When Yuri Gagarin completed the first manned flight into outer space, it ratcheted up the pressure in an already-tense race between the world's greatest superpowers for supremacy in the cosmos and helped prompt the United States to focus its energy on going to the moon within a decade.
Fifty years later, the announcement by Russian Prime Minister Vladimir Putin that his country was looking to expand its space program amid reports of a planned lunar base as a stepping-stone to Mars elicited little response from the rest of the world.
The contrast is indicative of all that's changed in the half-century since Mr. Gagarin's flight. Where achieving milestones in outer space was once one of the great policy drivers for the world's two most powerful countries, exploration now is much slower, more incremental, measured.
President Barack Obama last year cancelled American plans to return to the moon in favour of landing on an asteroid by 2025 and Mars in the decade or two afterward, much longer timelines than the ones favoured by John F. Kennedy and Nikita Khrushchev. Much modern space exploration is done just as effectively using unmanned probes and powerful telescopes instead of flesh-and-blood explorers.
It's not that the technology to send people far into space isn't there. It's simply a matter of will, says Jaymie Matthews, a professor of astronomy and astrophysics at the University of British Columbia.
"All of that rapid progress was not motivated by technology, not motivated by science, not motivated by economics. It was motivated by politics," he says.
For Mr. Obama, however, economics - or, at the very least, fiscal prudence - may be playing a bigger part in his calculations than politics. As he leads a debt-burdened government and tries to breathe life into a flagging economy, landing people on other worlds probably does not seem like a smart way to spend scarce dollars.
In a further sign of economic pragmatism, Mr. Obama has also suggested that, rather than having NASA build the next generation of high-tech space equipment, the space agency will rely on the private sector to develop the space ships, with the government renting space on board for astronauts.
Dr. Matthews suggests that Mr. Obama's goal of landing on an asteroid also has more economic value than returning to the moon: asteroids can contain precious metals such as titanium and platinum that could present mining opportunities.
In a sign of just how much things have changed since 1961, when NASA retires its space shuttles this year, the United States will have to rent space on the Russian Soyuz craft to ferry astronauts to and from the International Space Station, at a cost of $63-million per person. The United States did something similar after the Columbia disaster in 2003.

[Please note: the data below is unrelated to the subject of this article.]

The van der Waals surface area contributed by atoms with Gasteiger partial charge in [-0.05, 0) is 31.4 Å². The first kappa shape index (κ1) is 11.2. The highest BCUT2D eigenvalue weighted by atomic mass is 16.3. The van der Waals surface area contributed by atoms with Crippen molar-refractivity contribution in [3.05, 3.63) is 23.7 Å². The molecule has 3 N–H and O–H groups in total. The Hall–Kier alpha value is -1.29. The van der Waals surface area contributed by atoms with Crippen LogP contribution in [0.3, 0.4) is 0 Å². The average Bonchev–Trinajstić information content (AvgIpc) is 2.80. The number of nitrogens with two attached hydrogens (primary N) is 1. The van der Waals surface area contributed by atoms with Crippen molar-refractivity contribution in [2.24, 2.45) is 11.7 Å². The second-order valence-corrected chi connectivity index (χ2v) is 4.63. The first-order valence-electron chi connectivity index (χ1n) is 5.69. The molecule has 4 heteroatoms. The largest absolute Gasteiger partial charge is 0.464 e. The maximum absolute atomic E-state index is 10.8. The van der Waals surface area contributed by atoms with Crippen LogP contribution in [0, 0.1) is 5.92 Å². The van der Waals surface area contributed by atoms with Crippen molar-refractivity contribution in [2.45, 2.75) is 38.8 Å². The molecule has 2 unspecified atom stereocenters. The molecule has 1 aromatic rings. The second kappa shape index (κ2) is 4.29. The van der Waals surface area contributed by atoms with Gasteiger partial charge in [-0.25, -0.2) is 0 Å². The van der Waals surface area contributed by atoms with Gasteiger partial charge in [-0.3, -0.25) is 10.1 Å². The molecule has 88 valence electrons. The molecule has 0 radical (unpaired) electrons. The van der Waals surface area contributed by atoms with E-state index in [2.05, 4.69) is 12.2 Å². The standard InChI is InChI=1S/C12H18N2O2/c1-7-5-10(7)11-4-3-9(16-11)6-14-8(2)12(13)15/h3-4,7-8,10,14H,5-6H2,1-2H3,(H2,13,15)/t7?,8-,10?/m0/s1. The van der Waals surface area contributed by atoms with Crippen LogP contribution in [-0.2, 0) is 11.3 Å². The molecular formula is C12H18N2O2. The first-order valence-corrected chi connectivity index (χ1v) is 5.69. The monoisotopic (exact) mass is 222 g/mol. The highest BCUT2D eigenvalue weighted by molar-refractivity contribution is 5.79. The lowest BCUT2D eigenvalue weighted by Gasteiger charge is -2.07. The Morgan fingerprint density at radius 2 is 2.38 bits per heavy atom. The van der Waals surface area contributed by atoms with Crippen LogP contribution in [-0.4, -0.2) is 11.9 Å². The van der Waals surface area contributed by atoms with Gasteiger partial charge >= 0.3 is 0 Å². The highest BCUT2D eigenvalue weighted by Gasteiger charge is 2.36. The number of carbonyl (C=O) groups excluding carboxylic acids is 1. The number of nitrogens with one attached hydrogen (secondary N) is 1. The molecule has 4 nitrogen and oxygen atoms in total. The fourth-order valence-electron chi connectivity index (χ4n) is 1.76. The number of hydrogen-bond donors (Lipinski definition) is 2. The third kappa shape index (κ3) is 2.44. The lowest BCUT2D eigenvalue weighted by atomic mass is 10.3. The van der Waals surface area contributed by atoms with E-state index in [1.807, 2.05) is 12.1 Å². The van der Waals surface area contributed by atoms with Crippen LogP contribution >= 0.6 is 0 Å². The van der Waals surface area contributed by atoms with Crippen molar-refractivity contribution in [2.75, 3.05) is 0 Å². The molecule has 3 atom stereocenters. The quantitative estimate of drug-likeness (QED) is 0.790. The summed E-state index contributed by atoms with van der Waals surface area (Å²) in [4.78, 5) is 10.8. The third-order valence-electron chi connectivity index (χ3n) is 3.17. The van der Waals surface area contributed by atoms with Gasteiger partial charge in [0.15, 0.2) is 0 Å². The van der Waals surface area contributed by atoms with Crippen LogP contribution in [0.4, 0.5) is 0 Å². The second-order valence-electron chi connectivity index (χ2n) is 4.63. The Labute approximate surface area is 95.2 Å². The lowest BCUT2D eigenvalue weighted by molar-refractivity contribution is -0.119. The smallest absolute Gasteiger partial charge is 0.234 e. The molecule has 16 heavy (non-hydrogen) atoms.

This practical arrangement does have its detractors.
"[Russia]agreed to give us so many seats at a fixed price, but they raised the price once we were no longer flying," said Mark Brown, a former astronaut. "I'm very concerned that we're again putting ourselves in kind of a hostage situation, where once the shuttle fleet is retired and on display in different museums, they can charge anything they want."
Others, however, expressed hope that Mr. Obama's plan to encourage private companies, which plan to make money by offering space flights to paying passengers, would ultimately help reduce the cost of leaving Earth.
"The Holy Grail, where we want to be headed as a nation, will be routine, reliable, responsive access to space," said Michael Heil, president of the Ohio Aerospace Institute. "That's what these private companies are doing. They're helping to reduce the cost of getting into space."
Of course, pragmatism isn't the only thing driving space exploration today. Russia's ambitions as well as those of China, which has publicly announced its plan to go to the moon and Mars, have more to do with a desire to assert themselves on the world stage as with any realistic gain.
And besides the technological strides enabled by the development of the space race - computers, for instance - there is another, decidedly more ephemeral reason to move people beyond Earth's atmosphere.
"There's an intangible element of inspiration to having people in space," said Dr. Matthews. "The question is: what is it today that can inspire young people?"
With a report from The New York Times